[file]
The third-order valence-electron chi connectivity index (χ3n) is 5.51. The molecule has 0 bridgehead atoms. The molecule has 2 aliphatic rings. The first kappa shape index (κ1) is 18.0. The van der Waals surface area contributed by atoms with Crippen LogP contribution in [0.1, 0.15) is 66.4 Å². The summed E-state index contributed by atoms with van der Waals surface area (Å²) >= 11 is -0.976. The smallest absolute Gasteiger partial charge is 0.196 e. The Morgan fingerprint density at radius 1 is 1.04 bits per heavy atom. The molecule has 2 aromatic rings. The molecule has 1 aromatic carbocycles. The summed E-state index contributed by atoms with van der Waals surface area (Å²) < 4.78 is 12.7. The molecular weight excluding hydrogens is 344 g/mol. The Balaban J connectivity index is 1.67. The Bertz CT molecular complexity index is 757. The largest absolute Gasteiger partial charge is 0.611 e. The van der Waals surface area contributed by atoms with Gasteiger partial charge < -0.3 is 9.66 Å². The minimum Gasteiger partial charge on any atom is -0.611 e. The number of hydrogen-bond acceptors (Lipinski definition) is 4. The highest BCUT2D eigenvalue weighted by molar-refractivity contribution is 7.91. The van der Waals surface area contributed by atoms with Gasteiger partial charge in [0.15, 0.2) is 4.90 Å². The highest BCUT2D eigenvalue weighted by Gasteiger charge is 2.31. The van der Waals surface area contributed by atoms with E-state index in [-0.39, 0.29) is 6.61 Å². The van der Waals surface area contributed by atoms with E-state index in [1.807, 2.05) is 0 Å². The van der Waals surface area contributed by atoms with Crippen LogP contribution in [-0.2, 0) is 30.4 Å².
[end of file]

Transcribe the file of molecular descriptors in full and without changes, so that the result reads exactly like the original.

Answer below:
The third-order valence-electron chi connectivity index (χ3n) is 5.51. The molecule has 0 bridgehead atoms. The molecule has 2 aliphatic rings. The first kappa shape index (κ1) is 18.0. The van der Waals surface area contributed by atoms with Crippen LogP contribution in [0.1, 0.15) is 66.4 Å². The summed E-state index contributed by atoms with van der Waals surface area (Å²) >= 11 is -0.976. The smallest absolute Gasteiger partial charge is 0.196 e. The Morgan fingerprint density at radius 1 is 1.04 bits per heavy atom. The molecule has 2 aromatic rings. The molecule has 1 aromatic carbocycles. The summed E-state index contributed by atoms with van der Waals surface area (Å²) < 4.78 is 12.7. The molecular weight excluding hydrogens is 344 g/mol. The Balaban J connectivity index is 1.67. The Bertz CT molecular complexity index is 757. The largest absolute Gasteiger partial charge is 0.611 e. The van der Waals surface area contributed by atoms with Gasteiger partial charge < -0.3 is 9.66 Å². The minimum Gasteiger partial charge on any atom is -0.611 e. The number of hydrogen-bond acceptors (Lipinski definition) is 4. The highest BCUT2D eigenvalue weighted by molar-refractivity contribution is 7.91. The van der Waals surface area contributed by atoms with Gasteiger partial charge in [0.15, 0.2) is 4.90 Å². The highest BCUT2D eigenvalue weighted by Gasteiger charge is 2.31. The van der Waals surface area contributed by atoms with E-state index in [-0.39, 0.29) is 6.61 Å². The van der Waals surface area contributed by atoms with E-state index in [1.807, 2.05) is 0 Å². The van der Waals surface area contributed by atoms with Crippen LogP contribution in [-0.2, 0) is 30.4 Å².